skip navigation


Abstract Database

Register for Latest Research

Stay Informed
Register with NCJRS to receive NCJRS's biweekly e-newsletter JUSTINFO and additional periodic emails from NCJRS and the NCJRS federal sponsors that highlight the latest research published or sponsored by the Office of Justice Programs.

NCJRS Abstract

To download this abstract, check the box next to the NCJ number then click the "Back To Search Results" link. Then, click the "Download" button on the Search Results page. Also see the Obtain Documents page for direction on how to access resources online, via mail, through interlibrary loans, or in a local library.


NCJ Number: 198703 Find in a Library
Title: Child Maltreatment in the Context of Substance Abuse (From The APSAC [American Professional Society on the Abuse of Children] Handbook on Child Maltreatment, Second Edition, P 105-118, 2002, John E.B. Myers, Lucy Berliner, et al., eds. -- NCJ-198699)
Author(s): Susan J. Kelley
Date Published: 2002
Page Count: 14
Sponsoring Agency: Sage Publications, Inc
Thousand Oaks, CA 91320
Sale Source: Sage Publications, Inc
2455 Teller Road
Thousand Oaks, CA 91320
United States of America
Type: Literature Review
Format: Book (Softbound)
Language: English
Country: United States of America
Annotation: This overview of research relevant to child maltreatment (CM) in the context of substance abuse addresses substance abuse as a risk factor for CM; CM as a risk factor for substance abuse; substance abuse as an antecedent to CM; the impact of substance abuse on kinship care; and implications for practice, research, and policy.
Abstract: "Substance abuse" as used in this chapter refers to the abuse of legal drugs (e.g., alcohol, prescription drugs, over-the-counter drugs) as well as the use of illegal drugs (including cocaine, heroin, marijuana, and methamphetamines). Recognition of the significant role that substance abuse has in CM is increasing, as evidenced by the emerging body of research that links substance abuse and CM. Numerous studies show that substance-abusing parents are at increased risk for abusing and neglecting their children, although the strength of the association varies as a result of methodological differences in the research. Substance abuse has been found to be a major factor in the recurrence of CM, and parental substance abuse has been linked to fatalities from CM. Research published to date on substance abuse as a risk factor for CM has focused almost exclusively on caregivers who were currently active substance abusers. Several studies, however, found that past as well as current parental substance abuse increased the risk of child abuse. Research has also shown that a childhood history of maltreatment dramatically increases the risk that the victim will become a substance abuser. Several mechanisms by which alcohol and drug abuse have been hypothesized to undermine parenting and increase the risk of CM are proposed by Ammerman et al. Substance abuse may contribute to low frustration tolerance and increased anger reactivity secondary to the acute effects of alcohol and other drugs or to the physical withdrawal symptoms associated with substance dependence. Substance abuse may also cause disinhibition of aggressive impulses and may interfere with parenting judgment. Further, drug addiction may cause parents to focus on acquisition and use of drugs instead of meeting the child's basic needs. The author also discuses the effects of prenatal exposure to drugs used by the pregnant mother, as well as postnatal drug exposure. One section of this chapter considers the impact of parental substance abuse on kinship care, since many children of substance-abusing parents are placed in the homes of grandparents. Studies have shown, however, that the health status of such grandparents is often compromised by having to raise grandchildren under such circumstances, with advanced age playing a role in many instances. The chapter advises that increased access to substance abuse treatment is critical in dealing with parental substance abuse and its impact on children. A major challenge in policy and practice relates to permanency planning. Further, drug prevention efforts should target those children who come from homes where parental substance abuse has occurred. Suggestions are offered for future research. 69 references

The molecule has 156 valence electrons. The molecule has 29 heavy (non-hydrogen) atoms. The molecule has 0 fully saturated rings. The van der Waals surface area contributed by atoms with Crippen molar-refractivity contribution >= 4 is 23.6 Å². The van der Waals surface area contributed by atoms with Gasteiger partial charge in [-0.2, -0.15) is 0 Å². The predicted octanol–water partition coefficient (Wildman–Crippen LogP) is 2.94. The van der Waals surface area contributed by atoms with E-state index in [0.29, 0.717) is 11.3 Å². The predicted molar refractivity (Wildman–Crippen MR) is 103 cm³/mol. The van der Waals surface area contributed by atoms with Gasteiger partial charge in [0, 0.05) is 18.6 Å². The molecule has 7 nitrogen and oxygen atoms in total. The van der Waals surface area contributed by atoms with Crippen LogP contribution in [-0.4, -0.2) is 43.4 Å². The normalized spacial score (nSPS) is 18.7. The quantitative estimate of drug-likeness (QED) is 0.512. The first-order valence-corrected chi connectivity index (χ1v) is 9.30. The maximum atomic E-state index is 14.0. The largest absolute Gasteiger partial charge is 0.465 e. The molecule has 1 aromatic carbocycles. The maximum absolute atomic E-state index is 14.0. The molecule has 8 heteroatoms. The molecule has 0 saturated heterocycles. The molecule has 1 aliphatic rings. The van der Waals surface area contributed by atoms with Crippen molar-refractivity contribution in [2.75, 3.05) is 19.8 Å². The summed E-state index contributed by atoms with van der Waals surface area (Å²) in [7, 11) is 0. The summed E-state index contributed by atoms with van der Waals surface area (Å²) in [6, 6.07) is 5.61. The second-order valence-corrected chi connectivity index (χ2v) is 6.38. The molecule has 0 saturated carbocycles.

Main Term(s): Juvenile dependency and neglect
Index Term(s): Child abuse; Child abuse causes; Drug abuse; Drug effects; Long term health effects of child abuse; Pregnant drug abusers
To cite this abstract, use the following link:

*A link to the full-text document is provided whenever possible. For documents not available online, a link to the publisher's website is provided. Tell us how you use the NCJRS Library and Abstracts Database - send us your feedback.